Ghana's lands are rich with history and discovery. Visit some of the nation's castle and forts for an intriguing journey into the past.
Also known as Osu Castle for the area it resides in, this first lodge of this castle was built in the 17th century and serves as a government house today. Influenced by Swedish design, ownership of the lodge was taken by the Danish in 1657, then sold to the Dutch a short time later. When the Dutch were made to leave Osu, the castle was erected by the Danish in honour of the departed King of Denmark, Christian IV.
In 1482, the Portuguese built the very first trading post in the area and that building still stands today as the oldest building in Europe. Initially a trade settlement, the castle become known as the "slave castle" and continued to thrive as a port of trade even after the Dutch took it away from the Portuguese in 1637. In 1872, the area, including the castle, became property of the British Empire and the slave trade ended.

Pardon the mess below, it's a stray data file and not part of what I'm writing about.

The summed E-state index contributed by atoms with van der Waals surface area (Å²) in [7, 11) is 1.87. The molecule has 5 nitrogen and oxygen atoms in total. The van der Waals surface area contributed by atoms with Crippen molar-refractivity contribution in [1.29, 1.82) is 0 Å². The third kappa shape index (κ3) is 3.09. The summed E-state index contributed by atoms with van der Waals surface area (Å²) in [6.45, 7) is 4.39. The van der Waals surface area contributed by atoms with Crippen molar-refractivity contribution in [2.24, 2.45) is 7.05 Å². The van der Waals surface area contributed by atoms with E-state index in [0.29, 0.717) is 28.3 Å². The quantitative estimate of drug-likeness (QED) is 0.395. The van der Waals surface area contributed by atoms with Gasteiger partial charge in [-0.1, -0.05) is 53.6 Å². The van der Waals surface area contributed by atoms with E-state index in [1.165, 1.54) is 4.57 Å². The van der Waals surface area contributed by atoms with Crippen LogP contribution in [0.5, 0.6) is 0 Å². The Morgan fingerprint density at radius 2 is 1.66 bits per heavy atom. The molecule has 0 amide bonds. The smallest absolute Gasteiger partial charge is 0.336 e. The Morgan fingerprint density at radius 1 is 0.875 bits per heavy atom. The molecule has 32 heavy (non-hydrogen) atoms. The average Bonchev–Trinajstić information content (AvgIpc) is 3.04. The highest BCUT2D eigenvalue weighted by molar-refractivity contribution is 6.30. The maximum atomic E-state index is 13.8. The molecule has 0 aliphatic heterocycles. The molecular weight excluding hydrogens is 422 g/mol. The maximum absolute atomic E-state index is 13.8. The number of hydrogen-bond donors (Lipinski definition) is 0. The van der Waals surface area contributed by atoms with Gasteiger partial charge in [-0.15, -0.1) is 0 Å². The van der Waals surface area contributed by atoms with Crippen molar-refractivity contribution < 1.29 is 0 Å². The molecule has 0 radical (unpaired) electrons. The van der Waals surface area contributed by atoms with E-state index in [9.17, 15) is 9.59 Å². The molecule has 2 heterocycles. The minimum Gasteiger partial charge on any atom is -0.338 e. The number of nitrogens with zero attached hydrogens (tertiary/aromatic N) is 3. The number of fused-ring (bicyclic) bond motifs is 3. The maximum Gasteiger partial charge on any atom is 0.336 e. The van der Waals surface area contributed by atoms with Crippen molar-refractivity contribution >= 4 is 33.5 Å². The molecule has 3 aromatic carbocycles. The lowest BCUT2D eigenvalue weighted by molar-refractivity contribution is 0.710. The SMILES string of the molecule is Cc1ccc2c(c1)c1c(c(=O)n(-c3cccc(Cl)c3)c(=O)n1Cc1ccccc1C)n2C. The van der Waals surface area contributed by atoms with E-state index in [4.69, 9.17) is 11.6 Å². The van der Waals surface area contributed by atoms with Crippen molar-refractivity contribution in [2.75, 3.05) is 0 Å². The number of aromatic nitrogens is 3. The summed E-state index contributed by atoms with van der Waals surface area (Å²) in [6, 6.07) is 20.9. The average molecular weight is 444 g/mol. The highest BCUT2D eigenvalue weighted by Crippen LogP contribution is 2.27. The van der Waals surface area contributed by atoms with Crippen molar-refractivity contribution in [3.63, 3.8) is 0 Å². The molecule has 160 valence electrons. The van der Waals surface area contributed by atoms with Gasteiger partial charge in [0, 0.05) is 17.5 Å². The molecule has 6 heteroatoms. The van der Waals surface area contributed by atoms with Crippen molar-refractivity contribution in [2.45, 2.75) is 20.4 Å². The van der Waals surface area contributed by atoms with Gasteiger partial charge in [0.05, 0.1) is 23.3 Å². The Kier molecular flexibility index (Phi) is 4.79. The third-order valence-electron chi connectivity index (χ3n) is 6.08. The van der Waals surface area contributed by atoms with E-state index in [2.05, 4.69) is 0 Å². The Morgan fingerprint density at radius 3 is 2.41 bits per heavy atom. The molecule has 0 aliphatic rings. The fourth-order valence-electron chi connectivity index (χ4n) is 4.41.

While construction of this fort began in 1697, disagreements between the British and the Dutch caused delays that left the building unfinished until 1702. Its name - Fort Patience - is a testament to the time spent on its construction. At first, the fort was no more than a small 2-level house, but was later fortified by bastions.
This British trading post of the late 17th century survived two Prussian sieges in the early 1700's. By the mid 1700's, it was able to house up to 25 cannons. It passed to Dutch hands in 1868, only to be returned to the British in 1872. In one of its hollow bastions, a prison was created to hold slave prisoners.
Cape Coast Castle
In 1653, this building was erected in wood, only to be fortified by stone later on. During its history, it passed through the hands of the Swedish, Danish, British, Dutch, and French, and is now owned by Ghana. The castle was used as a trading post for things like silks, spices, and clothing, but its largest market was in slaves, who were held here before their journey across the ocean to the Americas.